Oct 8, 2015

Court tells millionaire yoga troll Bikram Choudhury that poses can't be copyrighted

October 8, 2015

Bikram Choudhury
Bikram Choudhury
Bikram Choudhury, the millionaire accused serial rapist who popularized hot yoga in America, sued other hot yoga studios in 2003, including "open source yoga" practitioners, asserting that he held a copyright over the sequence of poses conducted in his class.

Now, more than a decade later, the US Federal Appeals Court for the 9th Circuit has told him to stick it up his sacral chakra.

Previously, Choudhury had expressed confidence in the outcome, stating "I have balls like atom bombs, two of them, 100 megatons each. Nobody fucks with me."

In this case, we need not decide whether to adopt the Copyright Office’s definition of “choreographic work” or fashion another on our own because all categories of works eligible for copyright protection, including choreographic works, are subject to the critical requirements and limitations of Section 102. The beauty of this section is that it allows for the possibility that the term “original work of authorship”may, as it has, evolve and encompass new forms of expression that, like choreography, are not easily reduced to neat definitions. “Congress recurrently adjusts copyright law to protect categories of works once outside the law’s compass.” Golan, 132 S. Ct. at 892 (listing such categories,including foreign works, dramatic works, photographs,motion pictures, fixed sound recordings, and architectural works). Yet as Congress has responded to new technologies and evolving understandings of creative expression, the idea/expression dichotomy has remained firmly in place. This dichotomy, as this case illustrates, polices the uncertain boundaries of copyrightable subject matter.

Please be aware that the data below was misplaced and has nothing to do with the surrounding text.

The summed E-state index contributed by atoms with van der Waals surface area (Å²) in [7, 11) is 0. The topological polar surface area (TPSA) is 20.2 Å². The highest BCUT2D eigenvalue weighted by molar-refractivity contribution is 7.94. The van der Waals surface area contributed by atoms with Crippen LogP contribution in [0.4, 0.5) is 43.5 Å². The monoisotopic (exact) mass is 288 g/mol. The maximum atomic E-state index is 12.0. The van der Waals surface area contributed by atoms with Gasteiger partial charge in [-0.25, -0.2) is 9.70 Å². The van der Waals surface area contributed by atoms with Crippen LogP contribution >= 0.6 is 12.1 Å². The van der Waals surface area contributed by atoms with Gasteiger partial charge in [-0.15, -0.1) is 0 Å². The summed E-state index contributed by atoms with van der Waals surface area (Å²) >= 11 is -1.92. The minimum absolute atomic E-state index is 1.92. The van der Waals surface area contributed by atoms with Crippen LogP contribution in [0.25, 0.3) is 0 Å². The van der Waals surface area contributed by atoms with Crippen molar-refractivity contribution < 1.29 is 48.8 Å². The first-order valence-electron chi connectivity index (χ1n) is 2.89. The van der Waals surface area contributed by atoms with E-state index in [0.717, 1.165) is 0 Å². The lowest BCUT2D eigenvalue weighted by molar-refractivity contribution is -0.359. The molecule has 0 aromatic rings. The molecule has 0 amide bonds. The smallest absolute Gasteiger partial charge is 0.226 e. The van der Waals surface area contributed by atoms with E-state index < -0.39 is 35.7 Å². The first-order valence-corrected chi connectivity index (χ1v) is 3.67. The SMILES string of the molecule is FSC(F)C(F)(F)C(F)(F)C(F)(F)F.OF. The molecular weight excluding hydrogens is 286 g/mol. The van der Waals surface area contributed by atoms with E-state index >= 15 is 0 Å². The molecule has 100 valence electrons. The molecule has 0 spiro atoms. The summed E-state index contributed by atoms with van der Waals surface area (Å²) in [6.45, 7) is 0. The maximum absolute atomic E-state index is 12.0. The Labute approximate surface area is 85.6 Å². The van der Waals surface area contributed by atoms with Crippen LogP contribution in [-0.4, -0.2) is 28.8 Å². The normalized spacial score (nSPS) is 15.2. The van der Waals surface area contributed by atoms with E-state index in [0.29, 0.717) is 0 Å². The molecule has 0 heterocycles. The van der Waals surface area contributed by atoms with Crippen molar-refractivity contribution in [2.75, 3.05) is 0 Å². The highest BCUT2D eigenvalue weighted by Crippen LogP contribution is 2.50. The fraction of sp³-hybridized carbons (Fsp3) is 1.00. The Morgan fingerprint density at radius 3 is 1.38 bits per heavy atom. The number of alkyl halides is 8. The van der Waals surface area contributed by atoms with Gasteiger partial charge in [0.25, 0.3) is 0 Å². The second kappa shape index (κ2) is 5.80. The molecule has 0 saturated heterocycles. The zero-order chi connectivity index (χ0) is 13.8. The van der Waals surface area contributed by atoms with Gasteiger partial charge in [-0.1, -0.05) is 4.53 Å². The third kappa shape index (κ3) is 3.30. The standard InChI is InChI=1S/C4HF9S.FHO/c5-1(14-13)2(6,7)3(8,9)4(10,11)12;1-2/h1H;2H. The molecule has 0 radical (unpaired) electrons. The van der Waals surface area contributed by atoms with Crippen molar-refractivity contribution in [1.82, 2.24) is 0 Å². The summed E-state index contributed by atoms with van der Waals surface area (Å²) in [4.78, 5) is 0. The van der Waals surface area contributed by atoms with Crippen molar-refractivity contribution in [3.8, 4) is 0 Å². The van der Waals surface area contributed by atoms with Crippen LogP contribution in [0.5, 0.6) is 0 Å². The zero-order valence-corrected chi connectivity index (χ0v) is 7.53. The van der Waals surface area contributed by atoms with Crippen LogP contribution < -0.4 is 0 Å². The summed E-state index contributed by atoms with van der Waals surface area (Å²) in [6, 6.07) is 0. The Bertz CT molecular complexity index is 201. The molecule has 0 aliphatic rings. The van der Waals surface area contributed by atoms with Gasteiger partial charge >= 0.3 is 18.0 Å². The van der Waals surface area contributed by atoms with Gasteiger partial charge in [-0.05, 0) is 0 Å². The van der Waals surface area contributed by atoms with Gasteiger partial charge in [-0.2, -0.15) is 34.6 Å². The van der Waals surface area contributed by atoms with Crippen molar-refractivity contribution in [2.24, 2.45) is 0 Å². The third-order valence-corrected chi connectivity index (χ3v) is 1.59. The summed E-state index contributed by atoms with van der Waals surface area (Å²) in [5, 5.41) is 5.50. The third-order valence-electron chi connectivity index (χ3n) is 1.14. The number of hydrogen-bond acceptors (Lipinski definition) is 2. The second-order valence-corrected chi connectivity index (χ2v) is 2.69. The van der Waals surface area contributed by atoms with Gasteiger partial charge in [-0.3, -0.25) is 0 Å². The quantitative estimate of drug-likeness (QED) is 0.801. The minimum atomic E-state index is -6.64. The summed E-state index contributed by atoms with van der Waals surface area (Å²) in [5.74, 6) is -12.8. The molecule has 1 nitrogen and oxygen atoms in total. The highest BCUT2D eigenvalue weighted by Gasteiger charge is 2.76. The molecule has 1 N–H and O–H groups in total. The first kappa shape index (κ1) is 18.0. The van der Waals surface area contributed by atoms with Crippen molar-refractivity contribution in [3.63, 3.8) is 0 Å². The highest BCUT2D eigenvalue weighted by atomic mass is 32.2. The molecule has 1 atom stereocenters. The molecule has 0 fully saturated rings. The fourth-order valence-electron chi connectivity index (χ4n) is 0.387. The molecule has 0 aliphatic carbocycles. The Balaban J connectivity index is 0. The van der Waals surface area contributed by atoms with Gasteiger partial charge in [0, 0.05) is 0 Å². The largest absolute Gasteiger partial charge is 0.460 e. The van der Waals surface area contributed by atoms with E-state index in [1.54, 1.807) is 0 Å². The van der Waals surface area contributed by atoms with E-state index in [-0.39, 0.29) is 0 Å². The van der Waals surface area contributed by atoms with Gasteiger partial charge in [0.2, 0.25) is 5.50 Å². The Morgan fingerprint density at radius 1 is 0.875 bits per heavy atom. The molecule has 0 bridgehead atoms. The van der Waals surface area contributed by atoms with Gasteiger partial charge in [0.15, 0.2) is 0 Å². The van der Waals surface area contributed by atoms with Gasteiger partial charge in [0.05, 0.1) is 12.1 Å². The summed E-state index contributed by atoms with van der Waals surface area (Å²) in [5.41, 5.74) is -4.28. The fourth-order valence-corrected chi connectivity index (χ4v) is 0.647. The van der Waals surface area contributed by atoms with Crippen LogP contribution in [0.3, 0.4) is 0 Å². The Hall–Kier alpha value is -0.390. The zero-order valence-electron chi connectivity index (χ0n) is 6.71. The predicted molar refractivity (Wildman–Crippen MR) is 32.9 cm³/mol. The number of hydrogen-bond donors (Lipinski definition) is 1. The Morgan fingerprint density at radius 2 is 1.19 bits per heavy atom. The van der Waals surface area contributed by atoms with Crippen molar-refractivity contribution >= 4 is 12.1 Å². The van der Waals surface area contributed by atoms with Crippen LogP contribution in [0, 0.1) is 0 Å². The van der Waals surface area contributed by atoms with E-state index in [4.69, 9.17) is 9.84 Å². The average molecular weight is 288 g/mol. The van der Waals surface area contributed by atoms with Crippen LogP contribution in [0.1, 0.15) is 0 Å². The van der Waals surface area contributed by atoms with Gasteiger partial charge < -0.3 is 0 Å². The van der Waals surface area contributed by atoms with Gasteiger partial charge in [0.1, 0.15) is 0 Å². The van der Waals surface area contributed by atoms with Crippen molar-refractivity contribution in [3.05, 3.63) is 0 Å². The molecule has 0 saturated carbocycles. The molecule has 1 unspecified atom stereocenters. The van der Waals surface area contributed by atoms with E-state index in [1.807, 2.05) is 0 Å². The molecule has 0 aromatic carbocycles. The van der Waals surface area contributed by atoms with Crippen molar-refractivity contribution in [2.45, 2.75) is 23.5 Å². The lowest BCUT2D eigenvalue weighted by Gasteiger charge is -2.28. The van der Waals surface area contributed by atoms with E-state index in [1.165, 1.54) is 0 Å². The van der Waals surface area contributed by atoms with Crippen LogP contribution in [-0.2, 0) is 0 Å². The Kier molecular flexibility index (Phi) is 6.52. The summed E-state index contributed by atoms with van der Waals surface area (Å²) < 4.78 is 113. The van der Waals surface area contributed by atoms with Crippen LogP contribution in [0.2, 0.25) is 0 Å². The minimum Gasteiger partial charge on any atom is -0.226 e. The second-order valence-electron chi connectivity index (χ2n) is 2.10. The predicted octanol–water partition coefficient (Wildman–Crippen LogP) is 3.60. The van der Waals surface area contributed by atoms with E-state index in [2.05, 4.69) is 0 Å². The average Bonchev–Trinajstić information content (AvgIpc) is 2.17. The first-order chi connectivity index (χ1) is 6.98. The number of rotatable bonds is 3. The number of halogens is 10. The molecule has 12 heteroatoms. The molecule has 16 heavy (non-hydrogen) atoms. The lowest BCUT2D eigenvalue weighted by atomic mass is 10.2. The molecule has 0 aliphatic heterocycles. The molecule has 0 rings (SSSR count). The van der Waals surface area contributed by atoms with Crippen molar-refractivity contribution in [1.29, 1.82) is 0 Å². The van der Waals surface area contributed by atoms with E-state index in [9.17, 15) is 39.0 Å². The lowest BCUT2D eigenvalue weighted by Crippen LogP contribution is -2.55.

The Sequence is not copyrightable as a choreographic work for the same reason that it is not copyrightable as a compilation: it is an idea, process,or system to which copyright protection may“[i]n no case” extend. 17 U.S.C.§102(b). We recognize that the Sequence may involve“static and kinetic successions of bodily movement in certain rhythmic and spatial relationships.” Compendium II,§ 450.01. So too would a method to churn butter or drill for oil. That is no accident: “successions of bodily movement”often serve basic functional purposes. Such movements do not become copyrightable as “choreographic works” when they are part and parcel of a process. Even if the Sequence could fit within some colloquial definitions of dance or choreography, it remains a process ineligible for copyright protection.

Bikram's Yoga College of India vs Evolation Yoga LLC [US Courts]


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